ACS also did not follow-up on Zymere's excessive absences from school and educational neglect was not noted in the case file.
In another incident when Smith hit Zymere 25 times on the buttocks at a picnic for "not listening," Perkins failed to protect her son. ACS also found that Smith placed Zymere in a cold shower while nude as a form of punishment and that Perkins slapped him during one such incident. The investigative work in that allegation was also not handled, well.
And ACS repeatedly failed to contact Perkins' family to get their assessment of various incidents and to verify certain claims she made about how her son was injured.
The state report largely mirrors a report issued Tuesday by ACS which found that it systematically failed to protect Zymere by not "completely and thoroughly" investigating "issues regarding the welfare" of the child.
Perkins and Smith have been charged with endangering the welfare of a child. The Manhattan District Attorney's office is investigating additional charges.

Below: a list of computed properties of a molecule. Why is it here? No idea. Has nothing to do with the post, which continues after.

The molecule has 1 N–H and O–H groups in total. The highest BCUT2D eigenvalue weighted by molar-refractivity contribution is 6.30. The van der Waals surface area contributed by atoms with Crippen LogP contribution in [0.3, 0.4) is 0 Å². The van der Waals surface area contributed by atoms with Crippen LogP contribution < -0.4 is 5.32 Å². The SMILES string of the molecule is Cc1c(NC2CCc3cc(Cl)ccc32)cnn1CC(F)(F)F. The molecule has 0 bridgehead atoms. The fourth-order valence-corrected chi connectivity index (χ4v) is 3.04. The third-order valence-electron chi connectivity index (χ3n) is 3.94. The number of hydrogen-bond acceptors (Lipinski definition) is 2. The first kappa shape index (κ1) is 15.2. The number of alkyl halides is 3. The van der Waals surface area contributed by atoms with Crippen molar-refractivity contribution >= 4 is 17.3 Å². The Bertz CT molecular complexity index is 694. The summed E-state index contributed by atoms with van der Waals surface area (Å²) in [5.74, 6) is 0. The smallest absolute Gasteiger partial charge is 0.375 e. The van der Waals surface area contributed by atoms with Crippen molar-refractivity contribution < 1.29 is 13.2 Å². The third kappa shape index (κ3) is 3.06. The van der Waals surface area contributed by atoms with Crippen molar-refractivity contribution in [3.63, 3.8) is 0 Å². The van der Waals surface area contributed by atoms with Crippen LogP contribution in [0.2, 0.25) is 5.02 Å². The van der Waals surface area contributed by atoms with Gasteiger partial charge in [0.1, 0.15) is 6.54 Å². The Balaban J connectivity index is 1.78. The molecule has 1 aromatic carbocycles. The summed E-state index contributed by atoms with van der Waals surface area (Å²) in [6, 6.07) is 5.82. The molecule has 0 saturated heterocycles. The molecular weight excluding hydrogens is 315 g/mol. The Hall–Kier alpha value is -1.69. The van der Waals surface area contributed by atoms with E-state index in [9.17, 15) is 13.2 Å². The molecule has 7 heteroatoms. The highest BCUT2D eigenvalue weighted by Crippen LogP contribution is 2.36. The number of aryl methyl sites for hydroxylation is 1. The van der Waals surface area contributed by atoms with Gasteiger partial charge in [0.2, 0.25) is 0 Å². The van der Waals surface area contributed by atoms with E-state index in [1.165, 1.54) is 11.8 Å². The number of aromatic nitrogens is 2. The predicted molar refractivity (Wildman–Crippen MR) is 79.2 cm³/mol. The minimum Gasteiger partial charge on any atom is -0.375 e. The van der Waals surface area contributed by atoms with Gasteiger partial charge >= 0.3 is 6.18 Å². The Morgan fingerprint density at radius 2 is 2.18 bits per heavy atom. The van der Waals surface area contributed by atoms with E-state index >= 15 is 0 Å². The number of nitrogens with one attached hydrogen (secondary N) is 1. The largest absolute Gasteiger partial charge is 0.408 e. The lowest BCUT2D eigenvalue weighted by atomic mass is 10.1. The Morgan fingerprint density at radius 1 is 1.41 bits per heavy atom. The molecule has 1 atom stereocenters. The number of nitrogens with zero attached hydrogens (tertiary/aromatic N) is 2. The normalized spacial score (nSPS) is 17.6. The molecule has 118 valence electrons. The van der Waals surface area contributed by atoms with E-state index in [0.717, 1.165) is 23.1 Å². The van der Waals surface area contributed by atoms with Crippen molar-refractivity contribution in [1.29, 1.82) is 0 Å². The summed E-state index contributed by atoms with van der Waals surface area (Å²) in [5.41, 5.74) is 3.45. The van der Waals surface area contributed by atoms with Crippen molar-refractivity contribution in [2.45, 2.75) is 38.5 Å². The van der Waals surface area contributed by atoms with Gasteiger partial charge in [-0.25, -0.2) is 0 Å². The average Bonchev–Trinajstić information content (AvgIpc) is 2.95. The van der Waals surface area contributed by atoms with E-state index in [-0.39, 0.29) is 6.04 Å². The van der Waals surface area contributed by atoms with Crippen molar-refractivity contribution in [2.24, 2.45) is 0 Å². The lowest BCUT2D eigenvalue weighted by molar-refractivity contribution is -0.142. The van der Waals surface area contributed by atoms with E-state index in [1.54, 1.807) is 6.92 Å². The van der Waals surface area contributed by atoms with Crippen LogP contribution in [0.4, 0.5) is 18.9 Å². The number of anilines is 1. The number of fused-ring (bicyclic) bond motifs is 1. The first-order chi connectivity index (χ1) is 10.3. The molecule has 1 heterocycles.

ACS Commissioner Gladys Carrión resigned Monday, telling Mayor Bill de Blasio she was retiring after three years at the helm of the agency and 40 years in child welfare because it was "best for my well-being."
She has come under scrutiny during her tenure following the high-profile beating deaths of Zymere, Myls Dobson, and Jaden Jordan.
De Blasio continued to defend Carrión, saying her departure had nothing to do with the recent death of 3-year-old Jaden, who died earlier this month at Coney Island Hospital, six days after he was found with a fractured skull and lying in feces in the home he shared with his mom and her boyfriend.
ACS workers had been dispatched to the home after someone reported that a boy was being kept in a dog cage, but they could not find Jaden because they had been given the wrong address. By the time they returned to the correct address it was too late.
ACS also had the name of the boyfriend of Jaden's mom who had a long history of domestic violence and some questioned why the NYPD was not involved.
"It's important to understand the human reality of doing this work. Gladys Carrión put 40 years of her life into protecting children and the last three years serving in one of the unquestionably the toughest posts in government — protecting the lives of children everyday," said de Blasio.